Wages and Participation
During the last twenty-five years, annual hours worked by prime aged men fell by the equivalent of six forty-hour workweeks. The reduction was more pronounced among those younger than among mid-age workers, among black men than among white men, and among those with less schooling. Thus hours worked not only fell but showed increased dispersion, increases that paralleled the growth in wage dispersion that has become so familiar to students of trends in wages. The argument advanced here is that the correspondence is not coincidental; the changes in hours worked are simply the labor supply responses that follow the changes in the structure of wages. Copyright 1997 by University of Chicago Press.
If you experience problems downloading a file, check if you have the proper application to view it first. In case of further problems read the IDEAS help page. Note that these files are not on the IDEAS site. Please be patient as the files may be large.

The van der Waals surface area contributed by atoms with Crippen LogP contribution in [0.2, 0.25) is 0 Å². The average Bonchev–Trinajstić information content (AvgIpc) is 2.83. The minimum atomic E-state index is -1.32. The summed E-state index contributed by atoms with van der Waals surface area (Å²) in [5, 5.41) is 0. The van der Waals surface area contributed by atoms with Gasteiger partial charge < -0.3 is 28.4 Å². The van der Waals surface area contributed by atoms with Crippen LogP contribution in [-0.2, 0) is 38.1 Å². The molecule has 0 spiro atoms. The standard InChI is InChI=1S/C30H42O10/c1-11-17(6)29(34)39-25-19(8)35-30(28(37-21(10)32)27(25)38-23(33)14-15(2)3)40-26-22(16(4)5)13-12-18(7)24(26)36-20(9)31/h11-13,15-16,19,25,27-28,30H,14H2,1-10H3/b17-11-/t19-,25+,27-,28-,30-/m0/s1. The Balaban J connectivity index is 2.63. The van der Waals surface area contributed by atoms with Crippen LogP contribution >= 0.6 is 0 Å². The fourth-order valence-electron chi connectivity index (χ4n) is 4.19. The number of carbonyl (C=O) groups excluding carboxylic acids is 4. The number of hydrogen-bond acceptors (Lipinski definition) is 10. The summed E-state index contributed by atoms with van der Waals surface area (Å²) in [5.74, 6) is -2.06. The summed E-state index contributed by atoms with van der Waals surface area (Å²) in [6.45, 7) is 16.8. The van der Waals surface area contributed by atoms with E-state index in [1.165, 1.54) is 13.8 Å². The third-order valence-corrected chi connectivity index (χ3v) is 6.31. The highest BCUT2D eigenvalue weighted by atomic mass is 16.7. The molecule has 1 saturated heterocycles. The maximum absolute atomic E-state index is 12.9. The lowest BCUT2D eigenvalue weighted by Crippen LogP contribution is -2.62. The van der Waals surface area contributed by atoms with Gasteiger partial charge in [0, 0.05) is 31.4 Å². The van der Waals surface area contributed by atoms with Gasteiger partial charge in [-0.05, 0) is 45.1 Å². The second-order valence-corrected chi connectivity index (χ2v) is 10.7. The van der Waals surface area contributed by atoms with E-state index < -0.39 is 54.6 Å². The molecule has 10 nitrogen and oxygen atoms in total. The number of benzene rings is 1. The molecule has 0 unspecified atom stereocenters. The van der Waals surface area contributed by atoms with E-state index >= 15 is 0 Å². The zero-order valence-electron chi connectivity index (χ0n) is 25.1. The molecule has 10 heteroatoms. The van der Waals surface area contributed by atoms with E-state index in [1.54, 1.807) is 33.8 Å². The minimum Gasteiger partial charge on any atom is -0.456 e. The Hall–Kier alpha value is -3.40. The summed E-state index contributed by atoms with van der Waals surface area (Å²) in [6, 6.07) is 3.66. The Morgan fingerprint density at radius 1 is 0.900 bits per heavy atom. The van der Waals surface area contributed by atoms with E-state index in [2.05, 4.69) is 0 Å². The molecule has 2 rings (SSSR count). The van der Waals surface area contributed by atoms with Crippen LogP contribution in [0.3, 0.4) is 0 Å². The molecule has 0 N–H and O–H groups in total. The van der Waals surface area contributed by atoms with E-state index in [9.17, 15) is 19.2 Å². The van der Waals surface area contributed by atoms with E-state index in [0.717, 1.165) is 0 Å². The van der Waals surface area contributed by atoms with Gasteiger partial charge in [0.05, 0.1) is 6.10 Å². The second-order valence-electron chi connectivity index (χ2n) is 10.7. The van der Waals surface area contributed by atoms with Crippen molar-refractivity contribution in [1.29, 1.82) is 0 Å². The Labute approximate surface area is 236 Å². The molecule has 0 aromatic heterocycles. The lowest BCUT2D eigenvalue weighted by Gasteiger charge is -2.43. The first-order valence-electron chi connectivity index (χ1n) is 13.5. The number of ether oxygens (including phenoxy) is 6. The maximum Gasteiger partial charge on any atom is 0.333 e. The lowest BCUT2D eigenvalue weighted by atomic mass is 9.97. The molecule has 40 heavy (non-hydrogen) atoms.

As the access to this document is restricted, you may want to look for a different version under "Related research" (further below) or search for a different version of it.
References listed on IDEAS
Please report citation or reference errors to , or , if you are the registered author of the cited work, log in to your RePEc Author Service profile, click on "citations" and make appropriate adjustments.:
- Sander, William & Krautmann, Anthony C, 1995. "Catholic Schools, Dropout Rates and Educational Attainment," Economic Inquiry, Western Economic Association International, vol. 33(2), pages 217-233, April.
- Juhn, Chinhui & Murphy, Kevin M & Pierce, Brooks, 1993. "Wage Inequality and the Rise in Returns to Skill," Journal of Political Economy, University of Chicago Press, vol. 101(3), pages 410-442, June.
When requesting a correction, please mention this item's handle: RePEc:ucp:jlabec:v:15:y:1997:i:1:p:s77-103. See general information about how to correct material in RePEc.
For technical questions regarding this item, or to correct its authors, title, abstract, bibliographic or download information, contact: (Journals Division)
If references are entirely missing, you can add them using this form.